Published Sep 09, 2014Boston MC Edo G may have gotten his most attention for his single "Be A Father to Your Child," but he's been a dependable underground stalwart ever since, steadily issuing material and unapologetically embracing his '90s veteran status. After All These Years is Edo G's 11th album, and the title is self-explanatory; he isn't about to change up his style at this point. He's always delivered battle-tested raspy rhymes with his deep voice while making time to deliver songs with messages of self-empowerment, rarely stepping out of his comfort zone.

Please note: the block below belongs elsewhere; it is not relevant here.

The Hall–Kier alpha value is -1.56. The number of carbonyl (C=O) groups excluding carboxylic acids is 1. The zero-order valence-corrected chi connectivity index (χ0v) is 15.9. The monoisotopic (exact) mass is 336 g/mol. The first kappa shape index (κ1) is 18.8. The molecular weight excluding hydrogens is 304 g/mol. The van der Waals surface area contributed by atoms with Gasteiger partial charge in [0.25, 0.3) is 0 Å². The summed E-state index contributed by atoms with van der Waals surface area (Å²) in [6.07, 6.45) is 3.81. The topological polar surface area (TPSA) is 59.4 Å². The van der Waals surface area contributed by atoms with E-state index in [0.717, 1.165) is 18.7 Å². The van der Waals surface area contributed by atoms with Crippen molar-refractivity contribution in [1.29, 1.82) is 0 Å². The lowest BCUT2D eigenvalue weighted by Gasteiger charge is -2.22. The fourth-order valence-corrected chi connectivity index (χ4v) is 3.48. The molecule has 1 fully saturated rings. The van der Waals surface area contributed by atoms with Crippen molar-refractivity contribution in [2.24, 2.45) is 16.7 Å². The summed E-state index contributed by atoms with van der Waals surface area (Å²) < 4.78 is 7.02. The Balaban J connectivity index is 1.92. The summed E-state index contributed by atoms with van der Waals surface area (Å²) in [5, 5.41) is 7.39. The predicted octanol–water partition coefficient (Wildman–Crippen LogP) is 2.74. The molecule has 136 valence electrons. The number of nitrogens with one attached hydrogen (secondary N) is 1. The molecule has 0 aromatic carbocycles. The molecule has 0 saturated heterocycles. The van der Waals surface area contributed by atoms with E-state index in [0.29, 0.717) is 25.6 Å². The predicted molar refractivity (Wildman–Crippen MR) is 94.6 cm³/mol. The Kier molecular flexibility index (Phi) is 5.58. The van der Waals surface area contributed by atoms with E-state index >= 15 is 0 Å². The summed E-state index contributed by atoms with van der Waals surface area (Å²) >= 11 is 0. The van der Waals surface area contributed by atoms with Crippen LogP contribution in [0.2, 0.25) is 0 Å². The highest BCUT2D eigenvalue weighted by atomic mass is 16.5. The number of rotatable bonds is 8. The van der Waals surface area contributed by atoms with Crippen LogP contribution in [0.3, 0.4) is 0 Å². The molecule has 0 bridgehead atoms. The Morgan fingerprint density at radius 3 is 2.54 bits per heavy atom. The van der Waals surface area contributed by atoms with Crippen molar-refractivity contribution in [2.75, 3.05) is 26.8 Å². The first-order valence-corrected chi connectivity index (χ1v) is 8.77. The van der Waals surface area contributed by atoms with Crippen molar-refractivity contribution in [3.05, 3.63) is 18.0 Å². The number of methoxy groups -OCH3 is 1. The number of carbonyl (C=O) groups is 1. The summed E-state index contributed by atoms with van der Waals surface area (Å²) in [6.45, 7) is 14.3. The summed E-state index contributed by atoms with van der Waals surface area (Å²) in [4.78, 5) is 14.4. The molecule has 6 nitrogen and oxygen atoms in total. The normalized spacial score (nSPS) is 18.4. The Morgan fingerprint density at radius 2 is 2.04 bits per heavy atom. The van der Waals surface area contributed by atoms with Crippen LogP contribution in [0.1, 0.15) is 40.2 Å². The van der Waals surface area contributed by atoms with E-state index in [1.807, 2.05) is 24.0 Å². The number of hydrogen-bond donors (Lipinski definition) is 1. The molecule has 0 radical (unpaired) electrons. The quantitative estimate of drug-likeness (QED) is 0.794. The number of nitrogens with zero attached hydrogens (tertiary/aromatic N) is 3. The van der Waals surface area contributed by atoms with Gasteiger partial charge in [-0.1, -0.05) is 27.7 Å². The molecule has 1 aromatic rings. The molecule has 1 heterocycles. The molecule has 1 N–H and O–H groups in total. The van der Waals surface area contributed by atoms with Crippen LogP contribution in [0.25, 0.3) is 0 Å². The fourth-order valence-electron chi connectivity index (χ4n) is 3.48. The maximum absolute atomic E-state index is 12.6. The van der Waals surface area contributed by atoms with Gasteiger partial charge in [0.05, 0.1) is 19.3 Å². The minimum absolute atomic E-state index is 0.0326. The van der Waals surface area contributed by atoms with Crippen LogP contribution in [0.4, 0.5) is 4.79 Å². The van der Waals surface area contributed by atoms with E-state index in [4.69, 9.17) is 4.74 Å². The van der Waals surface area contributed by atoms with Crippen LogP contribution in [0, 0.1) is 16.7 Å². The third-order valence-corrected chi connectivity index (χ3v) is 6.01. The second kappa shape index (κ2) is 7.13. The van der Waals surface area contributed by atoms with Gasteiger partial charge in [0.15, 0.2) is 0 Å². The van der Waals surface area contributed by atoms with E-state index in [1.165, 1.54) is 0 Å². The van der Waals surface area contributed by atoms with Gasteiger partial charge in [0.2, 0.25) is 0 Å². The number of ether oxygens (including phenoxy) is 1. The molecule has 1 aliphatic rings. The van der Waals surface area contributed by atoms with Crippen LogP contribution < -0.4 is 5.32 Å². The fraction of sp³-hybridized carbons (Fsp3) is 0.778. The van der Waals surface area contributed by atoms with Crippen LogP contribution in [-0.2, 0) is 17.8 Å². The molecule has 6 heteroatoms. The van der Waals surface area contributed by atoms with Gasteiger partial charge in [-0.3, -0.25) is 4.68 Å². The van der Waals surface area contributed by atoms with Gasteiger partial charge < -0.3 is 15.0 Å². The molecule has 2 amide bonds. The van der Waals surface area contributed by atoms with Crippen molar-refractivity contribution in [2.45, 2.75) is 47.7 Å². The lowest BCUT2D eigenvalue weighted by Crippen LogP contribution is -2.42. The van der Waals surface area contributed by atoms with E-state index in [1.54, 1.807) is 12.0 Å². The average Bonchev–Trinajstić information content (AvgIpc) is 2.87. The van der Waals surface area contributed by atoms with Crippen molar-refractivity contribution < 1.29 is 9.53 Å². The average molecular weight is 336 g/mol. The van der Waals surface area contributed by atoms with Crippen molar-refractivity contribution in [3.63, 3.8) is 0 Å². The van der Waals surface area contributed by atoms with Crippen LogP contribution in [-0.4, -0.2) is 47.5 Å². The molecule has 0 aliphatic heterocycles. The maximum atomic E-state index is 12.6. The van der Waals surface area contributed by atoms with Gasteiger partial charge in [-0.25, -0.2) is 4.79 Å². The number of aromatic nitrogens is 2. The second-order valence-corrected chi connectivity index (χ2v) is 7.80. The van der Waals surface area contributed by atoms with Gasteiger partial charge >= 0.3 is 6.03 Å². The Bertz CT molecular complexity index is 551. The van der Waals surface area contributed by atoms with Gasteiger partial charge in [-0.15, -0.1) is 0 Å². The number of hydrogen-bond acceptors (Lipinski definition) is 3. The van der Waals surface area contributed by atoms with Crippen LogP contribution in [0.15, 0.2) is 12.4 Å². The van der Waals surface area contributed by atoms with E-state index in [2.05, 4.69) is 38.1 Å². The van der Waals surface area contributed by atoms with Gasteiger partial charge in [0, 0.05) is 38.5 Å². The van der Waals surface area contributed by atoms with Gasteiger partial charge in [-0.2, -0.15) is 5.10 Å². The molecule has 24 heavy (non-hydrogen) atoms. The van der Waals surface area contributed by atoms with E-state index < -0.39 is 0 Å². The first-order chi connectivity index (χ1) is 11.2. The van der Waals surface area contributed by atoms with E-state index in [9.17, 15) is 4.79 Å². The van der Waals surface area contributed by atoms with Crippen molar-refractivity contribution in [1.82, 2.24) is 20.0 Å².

Edo still sounds hungry on the mic, and he's aided by reacquainting himself with Pete Rock (with whom he recorded the My Own Worst Enemy album in 2004) and Toronto-born Marco Polo, as well as 9th Wonder. He takes things back to basics over a beefy Pete Rock beat on "2 Turntables and A Mic" and teams admirably with King Magnetic on "Back & Forth." Beyond establishing he can still hang on the mic, Edo visits rap purist politics on ("U.N.I.") and presents a narrative tackling the consequences of domestic and sexual abuse ("Da Beef"). Chuck D stops by to drop some righteous rhymes on "Fight," but it's perhaps "Neva Die (Boom Bap)" that best blends Edo's credo and goals. With none of the 12 tracks hitting the four-minute mark, After All These Years doesn't overstay its welcome, keeps its focus and makes its point. (5th and Union/RedLine Distribution)